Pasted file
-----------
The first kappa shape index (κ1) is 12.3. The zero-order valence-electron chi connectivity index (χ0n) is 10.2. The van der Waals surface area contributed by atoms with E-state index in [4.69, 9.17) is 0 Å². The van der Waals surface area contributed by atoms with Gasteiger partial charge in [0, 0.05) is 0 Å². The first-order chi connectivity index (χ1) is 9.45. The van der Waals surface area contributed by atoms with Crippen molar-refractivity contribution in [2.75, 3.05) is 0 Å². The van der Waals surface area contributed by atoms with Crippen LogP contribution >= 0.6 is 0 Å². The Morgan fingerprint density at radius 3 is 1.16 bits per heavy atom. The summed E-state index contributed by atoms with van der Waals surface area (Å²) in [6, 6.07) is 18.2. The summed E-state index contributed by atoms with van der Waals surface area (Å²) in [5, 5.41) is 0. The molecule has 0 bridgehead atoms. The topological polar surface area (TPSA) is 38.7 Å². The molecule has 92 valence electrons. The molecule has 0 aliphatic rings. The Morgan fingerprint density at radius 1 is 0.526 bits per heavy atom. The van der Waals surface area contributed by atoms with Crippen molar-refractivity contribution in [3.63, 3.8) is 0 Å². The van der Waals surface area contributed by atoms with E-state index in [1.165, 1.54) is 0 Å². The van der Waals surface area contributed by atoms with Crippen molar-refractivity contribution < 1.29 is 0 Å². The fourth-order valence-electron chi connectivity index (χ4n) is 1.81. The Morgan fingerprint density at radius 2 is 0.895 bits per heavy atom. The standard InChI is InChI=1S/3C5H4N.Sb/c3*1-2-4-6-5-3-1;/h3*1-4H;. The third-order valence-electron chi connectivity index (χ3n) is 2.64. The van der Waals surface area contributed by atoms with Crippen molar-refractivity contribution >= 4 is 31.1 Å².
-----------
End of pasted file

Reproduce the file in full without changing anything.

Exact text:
The first kappa shape index (κ1) is 12.3. The zero-order valence-electron chi connectivity index (χ0n) is 10.2. The van der Waals surface area contributed by atoms with E-state index in [4.69, 9.17) is 0 Å². The van der Waals surface area contributed by atoms with Gasteiger partial charge in [0, 0.05) is 0 Å². The first-order chi connectivity index (χ1) is 9.45. The van der Waals surface area contributed by atoms with Crippen molar-refractivity contribution in [2.75, 3.05) is 0 Å². The van der Waals surface area contributed by atoms with Crippen LogP contribution >= 0.6 is 0 Å². The Morgan fingerprint density at radius 3 is 1.16 bits per heavy atom. The summed E-state index contributed by atoms with van der Waals surface area (Å²) in [6, 6.07) is 18.2. The summed E-state index contributed by atoms with van der Waals surface area (Å²) in [5, 5.41) is 0. The molecule has 0 bridgehead atoms. The topological polar surface area (TPSA) is 38.7 Å². The molecule has 92 valence electrons. The molecule has 0 aliphatic rings. The Morgan fingerprint density at radius 1 is 0.526 bits per heavy atom. The van der Waals surface area contributed by atoms with Crippen molar-refractivity contribution in [3.63, 3.8) is 0 Å². The van der Waals surface area contributed by atoms with E-state index in [1.165, 1.54) is 0 Å². The van der Waals surface area contributed by atoms with Crippen molar-refractivity contribution < 1.29 is 0 Å². The fourth-order valence-electron chi connectivity index (χ4n) is 1.81. The Morgan fingerprint density at radius 2 is 0.895 bits per heavy atom. The standard InChI is InChI=1S/3C5H4N.Sb/c3*1-2-4-6-5-3-1;/h3*1-4H;. The third-order valence-electron chi connectivity index (χ3n) is 2.64. The van der Waals surface area contributed by atoms with Crippen molar-refractivity contribution >= 4 is 31.1 Å².